- Termination clause. If anything happens with you or with your customer, there needs to be something in writing that is fair for both parties. No contract should continue if either party needs to end it. And, if you chose, you can state any cancellation fees.
There are also service contract legalities that should not be ignored. Depending upon your local business affairs office, find out what is absolutely necessary for you to add in professional office cleaning contracts.
Due to recent events, (2020), it may be wise to research what has changed for the cleaning industry when signing long term contracts. Stay informed with the current trends.
If ever you need to know what is legal and what is required for a legal service agreement, simply Google it for your particular service area. Also, a great resource to help small professional cleaning services with cleaning contracts is SCORE.
Score.org is a great resource for small professional commercial cleaning services looking for direction, resources, workshops, tips and tools. They also provide mentoring for new professional service-based businesses. Most programs are free or at low cost and they offer online learning centers. Click the link and check them out!
Ultimately, having an office cleaning contract protects your business in many ways.
- Insures payment of your invoices.
- Explains exactly what you’re being compensated for.
- Brings reassurance to your customers that you’ll perform the job.
What matters most is the business relationship between you, the cleaning contractor, and your customer. The professional office cleaning contract should reflect a mutual exchange of value between you both. Trust me it really makes a difference to have everything in writing.
In our personal experience, we almost lost our most lucrative commercial cleaning contract. And, if we didn’t have a sound contract in place before our customer had a takeover, we would’ve lost over $12,000.00 a month and had to lay off 5 employees.
So, having important information in your commercial cleaning contracts is important.
I don’t want you to read and click away, take a peek at this take-a-way assignment so that you can apply what you’ve just read.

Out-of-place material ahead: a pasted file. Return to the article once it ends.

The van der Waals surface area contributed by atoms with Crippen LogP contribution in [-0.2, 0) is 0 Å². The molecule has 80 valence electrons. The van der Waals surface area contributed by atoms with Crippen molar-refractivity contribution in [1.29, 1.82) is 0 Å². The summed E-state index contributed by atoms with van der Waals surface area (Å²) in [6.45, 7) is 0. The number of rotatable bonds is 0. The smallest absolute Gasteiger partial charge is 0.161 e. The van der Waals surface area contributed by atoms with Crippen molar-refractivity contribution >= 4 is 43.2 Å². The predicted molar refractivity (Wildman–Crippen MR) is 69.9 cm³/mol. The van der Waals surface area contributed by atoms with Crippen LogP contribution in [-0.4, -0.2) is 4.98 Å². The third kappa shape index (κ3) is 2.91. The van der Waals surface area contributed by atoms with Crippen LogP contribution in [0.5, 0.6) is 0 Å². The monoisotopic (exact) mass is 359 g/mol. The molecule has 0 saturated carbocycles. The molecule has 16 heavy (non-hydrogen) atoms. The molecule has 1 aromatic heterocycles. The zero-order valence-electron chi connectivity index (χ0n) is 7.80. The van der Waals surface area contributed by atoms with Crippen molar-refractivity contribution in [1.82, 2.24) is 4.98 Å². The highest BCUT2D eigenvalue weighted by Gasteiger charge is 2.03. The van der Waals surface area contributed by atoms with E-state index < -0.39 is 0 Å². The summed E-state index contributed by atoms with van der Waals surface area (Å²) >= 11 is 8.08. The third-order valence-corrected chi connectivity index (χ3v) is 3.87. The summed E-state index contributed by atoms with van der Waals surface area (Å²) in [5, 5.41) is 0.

TAKEAWAY: Before you go on your next commercial cleaning walk-through, research your local business affairs office, (city, state, county, or province), to find out what is legal to have in a professional office cleaning contract. Then, consider adding the 10 components outlined here in this article. Next, grab your INSTANT ACCESS DOWNLOADS, customer profile worksheets for office cleaning and office cleaning checklists. Lastly, create your very own cleaning contracts. Since this is for your business, you can get as detailed as you like.
Conclusion, “What Should I Add in Office Cleaning Contracts?”
As listed above, add the name of both parties, addresses and service location, terms of service – be as detailed as you want, or not. Write down the start and end dates, payment amount with net terms and late payment penalties. It is nice to add your business’ license, insurance/ bond, certifications and references too. But, what will seal the deal is both parties must sign the document!
Until Next Time,
“If people like you, they’ll listen to you, but if they trust you, they’ll do business with you.” — Zig Ziglar, author, salesman, and motivational speaker
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One other thing we talk a lot about other than our 3 boys, love of traveling, eating good/ greasy food, and using ketchup to clean copper kitchen sinks is our love for not wasting your precious freaking time! Seriously, we’re not about that!
In fact, enter the FREE Deep Cleaning Challenge so that you won’t waste your precious freaking time only performing basic cleaning. Level up! Your customers will love you for it – so will your pockets!
So good to meet you. We’re glad you stopped by!